by Claire Guthrie Gastanaga, Executive Director
Originally posted on Pundits' Podium
Today the Board of Health voted not to include a “grandfather clause” in the proposed rules that will govern abortion clinics — a decision that could mean that some clinics now operating in Virginia will be forced to close and women will have less access to comprehensive health care. Clinics may have to re-engineer their current facilities to comply with regulations normally applied only to new facilities or facilities undergoing planned major renovation. And, they will have to do so despite compelling testimony from medical professionals that these building code requirements have little or nothing to do with patient safety.
The Board’s vote and its potential negative consequences are bad news for Virginians who think public officials making health care policy decisions should base them on medical fact rather than religious or political preferences. But, the news is even worse if you believe in the democratic process and open government.
Today’s vote established that the Attorney General is the most powerful public official or “branch of government” in the Commonwealth, wielding power in back-room meetings and legal advice memos. By threatening members of the Board of Health with legally impossible lawsuits and nonexistent liability, the Attorney General was able to substitute his judgment for the Board’s on a health policy issue, overriding the statutory authority of a policy board appointed by the Governor and confirmed by the legislature.
The Board of Health is made up of Virginians asked to volunteer to serve all of us on a board delegated the authority to make health policy by the legislature. Why would any citizen want to take on such a responsibility when their lawyer suggests that he will not defend them simply because he doesn’t like the decisions they make in good faith according to their statutory authority?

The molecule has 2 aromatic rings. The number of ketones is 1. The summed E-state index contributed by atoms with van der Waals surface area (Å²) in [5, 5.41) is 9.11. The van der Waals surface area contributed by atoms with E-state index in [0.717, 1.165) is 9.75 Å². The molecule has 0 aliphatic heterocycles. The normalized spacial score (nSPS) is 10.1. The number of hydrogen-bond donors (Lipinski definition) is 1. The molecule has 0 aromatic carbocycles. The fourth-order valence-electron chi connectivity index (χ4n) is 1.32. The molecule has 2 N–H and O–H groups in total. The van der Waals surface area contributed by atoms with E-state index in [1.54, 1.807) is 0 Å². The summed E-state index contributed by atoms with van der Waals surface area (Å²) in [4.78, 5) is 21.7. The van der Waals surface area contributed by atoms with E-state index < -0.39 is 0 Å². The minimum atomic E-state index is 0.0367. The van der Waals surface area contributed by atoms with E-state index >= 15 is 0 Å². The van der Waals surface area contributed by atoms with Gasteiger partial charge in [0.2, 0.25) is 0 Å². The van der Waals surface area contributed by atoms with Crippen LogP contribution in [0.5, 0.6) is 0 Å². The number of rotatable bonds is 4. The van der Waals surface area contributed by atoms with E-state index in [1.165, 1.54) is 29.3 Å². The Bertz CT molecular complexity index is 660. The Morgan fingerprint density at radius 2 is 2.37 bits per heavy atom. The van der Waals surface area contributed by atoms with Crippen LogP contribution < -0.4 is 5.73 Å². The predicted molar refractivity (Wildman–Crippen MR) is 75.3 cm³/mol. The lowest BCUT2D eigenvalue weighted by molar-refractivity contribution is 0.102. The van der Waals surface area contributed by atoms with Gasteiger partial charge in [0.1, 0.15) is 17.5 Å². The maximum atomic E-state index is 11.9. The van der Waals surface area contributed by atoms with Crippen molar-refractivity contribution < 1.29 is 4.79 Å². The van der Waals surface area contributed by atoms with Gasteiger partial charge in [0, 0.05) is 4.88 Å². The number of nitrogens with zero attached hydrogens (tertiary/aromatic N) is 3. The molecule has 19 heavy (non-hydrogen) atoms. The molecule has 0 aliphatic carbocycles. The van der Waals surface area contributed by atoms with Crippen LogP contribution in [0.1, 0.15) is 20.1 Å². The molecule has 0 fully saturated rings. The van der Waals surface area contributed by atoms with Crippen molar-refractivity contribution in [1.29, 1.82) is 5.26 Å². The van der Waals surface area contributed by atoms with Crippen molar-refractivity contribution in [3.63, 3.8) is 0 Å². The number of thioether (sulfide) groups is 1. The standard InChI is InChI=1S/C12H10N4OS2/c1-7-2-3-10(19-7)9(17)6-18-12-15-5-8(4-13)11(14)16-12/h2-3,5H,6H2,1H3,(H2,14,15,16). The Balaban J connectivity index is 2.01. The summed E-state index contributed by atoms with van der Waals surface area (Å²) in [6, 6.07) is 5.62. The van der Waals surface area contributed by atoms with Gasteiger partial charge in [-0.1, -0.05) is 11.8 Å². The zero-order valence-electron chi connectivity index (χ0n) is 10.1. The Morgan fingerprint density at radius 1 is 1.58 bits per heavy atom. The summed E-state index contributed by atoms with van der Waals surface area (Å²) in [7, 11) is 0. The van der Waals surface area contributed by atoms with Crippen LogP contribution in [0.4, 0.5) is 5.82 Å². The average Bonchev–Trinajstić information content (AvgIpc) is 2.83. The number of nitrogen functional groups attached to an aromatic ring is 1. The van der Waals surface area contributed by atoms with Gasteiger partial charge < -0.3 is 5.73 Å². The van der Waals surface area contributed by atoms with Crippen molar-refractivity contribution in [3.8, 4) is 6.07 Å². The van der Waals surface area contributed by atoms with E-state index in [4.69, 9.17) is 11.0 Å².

During my eight years in the Attorney General’s office, I was often asked by members of public boards, “what happens if I get sued for something I do as a board member?” My standard answer was that our office would be there to defend them so long as their action was not criminal, an intentional tort or purposely discriminatory. I pointed out that the state has a Division of Risk Management to help minimize legal exposure and indemnify public officials acting in good faith. The current Attorney General’s position seems to be that, unlike members of private corporate and nonprofit boards, citizens who choose to serve the Commonwealth now do so at their own risk, knowing that, at any time, the Attorney General might choose to deny them a defense simply because of his or her ideological leanings, rather than any objective assessment of the legality or defensibility of board members’ actions.
While the current Governor likely supported the outcome forced by the Attorney General’s tactics today, he and future Governors should hesitate to endorse a strategy that eviscerates their power by subjugating the independent judgment of their appointees on policy boards to the political agenda of an independently elected Attorney General.
Finally, all Virginians should decry any process as undemocratic where a public body 1) refused to consider holding a meeting on an important public issue at a facility that could accommodate the large number of people interested in the body’s decision; 2) limited the number of people allowed to speak to a tenth of those present; 3) made no provision to ensure that equal time was allocated to both sides of the question before them; and 4) prohibited its members from speaking to members of the public during breaks in the meeting.
Our government is supposed to be a government of the people where all of us have an equal right to petition the government and to have our voices heard. Today’s events suggest that Virginia’s government is a government where the people’s voice is to be silenced or manipulated and one official’s voice is heard over all others.
We deserve better.
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